Look, internet… please don’t shoot the messenger. But it doesn’t look like #ReleaseTheSnyderCut has taken hold of the imaginations of Warner Bros. executives in quite the same way as it has with fans on social media. In other words, don’t expect the legendary “Snyder Cut” of the Justice League movie to see the light of day any time soon.
If you don’t know what all the fuss about Justice League and the Snyder Cut is, it’s relatively simple. Zack Snyder left the production of Justice League somewhere near the end of principal photography after dealing with a terrible personal tragedy. Warner Bros. brought in Joss Whedon to finish the film. In the process, a number of scenes that had been filmed (but not completed) were left on the cutting room floor, while others (infamously those involving Superman) were re-written and re-shot entirely, likely with an eye on avoiding the kind of backlash that met Snyder’s unfiltered vision on Batman v Superman: Dawn of Justice.
Evidence of Snyder’s original plans for the movie could be found in trailer scenes that didn’t make it into the film, the “Knightmare” sequence from Batman v. Superman, the Flash’s mysterious message to Bruce Wayne in that film, and the countless series of images from unseen Justice League scenes the director has teased fans with on social media over the last two years. Snyder fans took up the cause almost immediately, blaming the film’s failure at the box office on the studio’s meddling, and mounting a coordinated effort on social media and conventions tied to the #ReleaseTheSnyderCut hashtag.
Recently, the idea has gained some steam, with some speculating that the Snyder Cut could be released as an exclusive to drive interest in the HBO Max streaming service, and the stars of the film itself taking up the #ReleaseTheSnyderCut banner. And while Jason Momoa himself claims to have seen the film (likely a rough edit with incomplete effects), VFX insiders who worked on the film don’t believe that the Snyder Cut was ever close enough to completion to be releasable without millions of dollars of work getting put into it.
But now a Warner Bros. insider has thrown cold water (again) on the hopes that the Justice League Snyder Cut will see the light of day any time soon. Variety reports that “there’s little appetite at the studio for spending the millions of dollars it would require to finish visual effects and editing work on Snyder’s version.” And hopes of a Blu-ray or streaming release? “That’s a pipe dream…there’s no way it’s ever happening.”
And really, it’s tough to blame them. While the final version of Justice League is probably not anybody’s favorite superhero movie, and it’s never cause for celebration when a director doesn’t get to realize their vision for a film due to circumstances beyond their control, the fact remains that the film was a critical and commercial dud. More importantly, Warner Bros. is finally on something of a roll with its DC movies, indicating that they may have managed to step out of the unpleasant shadow cast by its Snyder trilogy and 2016’s generally reviled Suicide Squad. No longer focused on trying to follow Marvel’s aggressive release date and shared universe schedule, the studio has delivered three films in a row that met with both critical and commercial success with Aquaman, Shazam!, and Joker (it’s four in a row if you don’t count 2017’s Justice League and instead skip back to that year’s beloved Wonder Woman) Two of those films hit the all-important billion dollar mark, something that none of Zack Snyder’s DCEU movies managed to do. And while box office receipts should never be confused with the quality of the product in question, they’re a language that studio execs understand.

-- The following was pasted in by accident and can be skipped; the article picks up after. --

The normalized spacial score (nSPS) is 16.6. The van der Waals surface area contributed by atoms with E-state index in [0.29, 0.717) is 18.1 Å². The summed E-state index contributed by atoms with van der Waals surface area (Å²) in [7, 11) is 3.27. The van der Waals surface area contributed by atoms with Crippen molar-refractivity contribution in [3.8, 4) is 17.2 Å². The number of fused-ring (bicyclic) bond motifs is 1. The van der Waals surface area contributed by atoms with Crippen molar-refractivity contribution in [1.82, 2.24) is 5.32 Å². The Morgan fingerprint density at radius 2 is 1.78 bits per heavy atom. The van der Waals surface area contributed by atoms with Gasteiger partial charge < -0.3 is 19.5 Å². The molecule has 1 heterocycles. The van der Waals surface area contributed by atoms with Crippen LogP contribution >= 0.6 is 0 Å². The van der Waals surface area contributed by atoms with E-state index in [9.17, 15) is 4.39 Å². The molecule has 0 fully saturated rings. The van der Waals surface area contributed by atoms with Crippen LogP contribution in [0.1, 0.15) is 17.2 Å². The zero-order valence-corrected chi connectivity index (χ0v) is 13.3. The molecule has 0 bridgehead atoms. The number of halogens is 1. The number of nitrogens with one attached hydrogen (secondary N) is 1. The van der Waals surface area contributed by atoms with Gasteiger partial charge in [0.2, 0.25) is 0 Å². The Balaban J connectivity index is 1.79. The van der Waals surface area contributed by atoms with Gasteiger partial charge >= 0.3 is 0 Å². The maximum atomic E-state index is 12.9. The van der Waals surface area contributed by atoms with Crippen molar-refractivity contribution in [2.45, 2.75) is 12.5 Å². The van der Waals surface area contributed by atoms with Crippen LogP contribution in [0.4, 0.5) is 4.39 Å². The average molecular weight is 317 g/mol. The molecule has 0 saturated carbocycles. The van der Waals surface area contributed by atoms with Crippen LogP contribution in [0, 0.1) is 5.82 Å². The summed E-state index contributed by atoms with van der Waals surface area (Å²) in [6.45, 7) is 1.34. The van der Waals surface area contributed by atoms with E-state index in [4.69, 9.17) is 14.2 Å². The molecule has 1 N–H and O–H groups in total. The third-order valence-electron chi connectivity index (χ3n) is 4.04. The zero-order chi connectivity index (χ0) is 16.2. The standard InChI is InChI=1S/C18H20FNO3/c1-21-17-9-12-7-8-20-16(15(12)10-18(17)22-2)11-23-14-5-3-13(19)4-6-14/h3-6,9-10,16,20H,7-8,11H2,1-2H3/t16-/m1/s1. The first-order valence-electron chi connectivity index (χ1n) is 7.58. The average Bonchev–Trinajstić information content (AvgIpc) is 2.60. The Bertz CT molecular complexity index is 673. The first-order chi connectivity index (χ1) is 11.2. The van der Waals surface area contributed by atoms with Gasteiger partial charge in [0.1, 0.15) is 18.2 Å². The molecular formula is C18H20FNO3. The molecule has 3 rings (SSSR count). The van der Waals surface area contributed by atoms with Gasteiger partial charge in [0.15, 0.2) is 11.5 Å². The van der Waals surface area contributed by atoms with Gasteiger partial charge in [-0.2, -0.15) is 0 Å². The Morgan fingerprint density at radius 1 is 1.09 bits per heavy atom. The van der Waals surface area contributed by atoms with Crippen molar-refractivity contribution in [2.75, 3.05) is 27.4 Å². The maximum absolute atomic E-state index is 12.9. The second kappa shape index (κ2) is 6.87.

2020 brings Birds of Prey and Wonder Woman 1984, two movies with only the loosest of ties to more difficult productions like 2016’s Suicide Squad and the Batman v. Superman/Justice League one-two punch that KO’d the DCEU’s early form, with a healthy (but not overbearing) release schedule to follow. The studio seems to be betting that acknowledging a shared universe without being beholden to it (an approach that worked quite well for both Aquaman and Shazam!) will be enough to keep audiences invested. Judging by recent successes, they’re right.
Still, even speaking as a Snyder Cut skeptic, fans should never give up hope entirely, as we’ve seen this story play out before. Richard Donner, the director of what remains the most beloved Superman movie ever made, never got to complete his Superman II, was replaced by another director whose vision and tone were inconsistent with his, and over 25 years later Superman II: The Donner Cut finally made its way to DVD. While The Donner Cut was ultimately something of a disappointment, and felt more like a “completists only” look at what might have been, fans did eventually get their wish. Perhaps some day that will happen with the Snyder Cut. But at the moment, there’s too much riding on the continued success of Warner Bros.’ DC superhero movies for them to revisit the past and open old wounds.